If ever you have a situation where you organisation controls both autonomous systems, choose either Option B or Option C. Option B is simpler, but puts more load on your AS border routers. Option C is more complicated to set up, but keeps the state where it belongs: on the PE routers and route reflectors.

Perhaps it still isn’t clear to you why it’s important to have control over both autonomous system. After all, it’s only labels. It’s not like we’re extending OSPF or IS-IS between the two. So, let’s take a look at the kind of action that the admins of one autonomous system could take which might severely impact the other AS.

 

THE DANGERS OF EXTENDING SOMEONE ELSE’S MPLS INTO YOUR OWN NETWORK

Picture, in your beautiful mind, three prefixes on two CPE routers. By default, a Juniper router generates only two VPN labels for these three prefixes: one label for each CPE router. Or per-link, to be precise.

Let’s imagine that the two labels our PE router generates are 69 (nice), and 420.

  • 10.10.10.0/24 on CPE 1 gets label 69 (nice).
  • 10.10.20.0/24 on CPE 2 gets label 420.
  • And 10.10.30.0/24 on CPE 2 also gets label 420 – because it’s on the same CPE.

Thanks to this behaviour, our Juniper router can receive a packet with label 420, and know immediately that the packet is destined to CPE 2, regardless of which of the two subnets the packet is ultimately destined for. This is a nice and efficient way of passing the traffic to the right place.

What if we turn on vrf-table-label? With this command, our Juniper router instead generates one label for all three of these prefixes – in other words, one label for the entire VRF.

Let’s imagine our router generates label 666 for all three prefixes. This means that when the PE router receives a packet with label 666, the PE has to pop the label, and do a second lookup on the IP header to see where the packet is ultimately destined to. It’s more work – but also allows you to implement firewall rules on the PE, because you’re forcing the PE to look at the IP header. There may also be QoS settings in the IP packet, which the PE might previously have not looked at.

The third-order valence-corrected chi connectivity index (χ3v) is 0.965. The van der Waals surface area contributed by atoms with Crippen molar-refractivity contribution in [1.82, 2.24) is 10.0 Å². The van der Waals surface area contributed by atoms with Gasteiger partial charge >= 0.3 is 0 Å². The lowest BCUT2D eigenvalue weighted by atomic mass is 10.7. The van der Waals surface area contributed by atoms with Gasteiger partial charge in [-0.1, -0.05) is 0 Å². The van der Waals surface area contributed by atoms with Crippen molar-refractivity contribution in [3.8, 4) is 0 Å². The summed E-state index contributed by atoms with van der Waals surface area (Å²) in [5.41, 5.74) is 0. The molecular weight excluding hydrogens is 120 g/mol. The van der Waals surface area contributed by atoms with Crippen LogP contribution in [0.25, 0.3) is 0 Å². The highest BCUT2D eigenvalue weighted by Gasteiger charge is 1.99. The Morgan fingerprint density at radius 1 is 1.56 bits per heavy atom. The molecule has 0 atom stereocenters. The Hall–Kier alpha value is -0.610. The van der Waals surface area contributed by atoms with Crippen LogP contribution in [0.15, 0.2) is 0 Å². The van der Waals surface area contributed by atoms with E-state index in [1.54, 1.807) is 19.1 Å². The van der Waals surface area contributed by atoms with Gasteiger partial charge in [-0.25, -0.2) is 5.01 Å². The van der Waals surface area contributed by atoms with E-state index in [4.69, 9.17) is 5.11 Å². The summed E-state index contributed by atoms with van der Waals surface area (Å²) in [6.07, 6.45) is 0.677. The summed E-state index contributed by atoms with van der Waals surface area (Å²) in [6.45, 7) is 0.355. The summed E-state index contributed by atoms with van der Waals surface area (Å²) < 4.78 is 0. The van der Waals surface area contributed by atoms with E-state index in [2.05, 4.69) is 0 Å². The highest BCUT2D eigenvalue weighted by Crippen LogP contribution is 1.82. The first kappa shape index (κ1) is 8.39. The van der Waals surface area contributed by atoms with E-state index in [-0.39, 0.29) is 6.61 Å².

So, imagine that ISP 2 is running vrf-table-label. Imagine as well that there were 100 MPLS VPNs shared between ISPs 1 and 2, and that in total ISP 2 hosted around 30,000 VPN prefixes. Thanks to vrf-table-label, let’s imagine we have something like 400 labels to represent all of these prefixes. PE1 can easily handle this many.

Now imagine that for some reason, ISP 2 turns off vrf-table-label. Suddenly, the PEs in ISP 1 are going to receive a massive increase in the number of labels that ISP 2 sends, because instead of one label per-VRF per-PE, it’s one label per-VRF per-CPE! That’s a BIG increase in state. Suddenly we could go from 400 labels to many thousands of labels. I say thousands: that’s a complete guess. I’ve not done the maths, and I’m not going to. You get my point though: you better cross your fingers that the routers in ISP 1 have enough memory for the sudden increase in labels.

If the other autonomous system really is owned by someone else, you have no control over whether they choose to do this. Actions by the other autonomous system could send a lot of new state to your PE router – and depending on what you’re getting that box to do, this could well be a problem!

This is why Option C is suited to situations where you’re the admin of both domains. Otherwise, the admins of ISP 1 might retaliate by doing something really nasty. You know: like swearing through ISP 2’s letterbox, or taking them off their Christmas Card list. Noooo, it’s too sad to even think about!!

 

THAT’S IT!

Except not really, because of course, this post is part 2 of three. And if you’ve read this far, I’m absolutely positive that you’re going to want the complete story.

Therefore, it is your mission, neigh your DUTY, to click here and read Part 3, where we first introduce RSVP into our network, and then we configure BGP-LU in a slightly different way. Will it take out MPLS VPNs down? Yep? Will we fix it? Click to find out…

In the mean time, you’ll do my the truest honour if you share this post on your favourite social media of choice. And of course, if you enjoy my nonsense then I’d absolutely love it if you followed me on Twitter or LinkedIn, where I’ll share any more posts I make in the future. That’s right, Twitter and LinkedIn: the two literal worst websites on the entire internet!